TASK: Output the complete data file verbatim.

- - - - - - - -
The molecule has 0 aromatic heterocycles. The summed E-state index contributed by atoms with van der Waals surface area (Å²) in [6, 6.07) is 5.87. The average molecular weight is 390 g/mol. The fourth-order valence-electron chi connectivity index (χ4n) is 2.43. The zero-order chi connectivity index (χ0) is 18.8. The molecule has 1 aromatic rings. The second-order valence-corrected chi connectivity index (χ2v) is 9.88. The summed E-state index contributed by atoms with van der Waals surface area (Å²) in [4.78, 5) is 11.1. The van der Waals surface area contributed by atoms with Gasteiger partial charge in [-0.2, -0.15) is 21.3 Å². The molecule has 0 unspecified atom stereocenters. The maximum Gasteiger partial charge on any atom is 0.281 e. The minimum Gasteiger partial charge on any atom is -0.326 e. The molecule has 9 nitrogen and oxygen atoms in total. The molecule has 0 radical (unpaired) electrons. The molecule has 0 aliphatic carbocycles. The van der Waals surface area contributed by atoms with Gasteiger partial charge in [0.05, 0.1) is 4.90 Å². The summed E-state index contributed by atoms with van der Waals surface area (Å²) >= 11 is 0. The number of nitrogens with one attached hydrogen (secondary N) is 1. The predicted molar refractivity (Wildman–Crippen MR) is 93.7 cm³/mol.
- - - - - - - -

The molecule has 0 aromatic heterocycles. The summed E-state index contributed by atoms with van der Waals surface area (Å²) in [6, 6.07) is 5.87. The average molecular weight is 390 g/mol. The fourth-order valence-electron chi connectivity index (χ4n) is 2.43. The zero-order chi connectivity index (χ0) is 18.8. The molecule has 1 aromatic rings. The second-order valence-corrected chi connectivity index (χ2v) is 9.88. The summed E-state index contributed by atoms with van der Waals surface area (Å²) in [4.78, 5) is 11.1. The van der Waals surface area contributed by atoms with Gasteiger partial charge in [-0.2, -0.15) is 21.3 Å². The molecule has 0 unspecified atom stereocenters. The maximum Gasteiger partial charge on any atom is 0.281 e. The minimum Gasteiger partial charge on any atom is -0.326 e. The molecule has 9 nitrogen and oxygen atoms in total. The molecule has 0 radical (unpaired) electrons. The molecule has 0 aliphatic carbocycles. The van der Waals surface area contributed by atoms with Gasteiger partial charge in [0.05, 0.1) is 4.90 Å². The summed E-state index contributed by atoms with van der Waals surface area (Å²) >= 11 is 0. The number of nitrogens with one attached hydrogen (secondary N) is 1. The predicted molar refractivity (Wildman–Crippen MR) is 93.7 cm³/mol.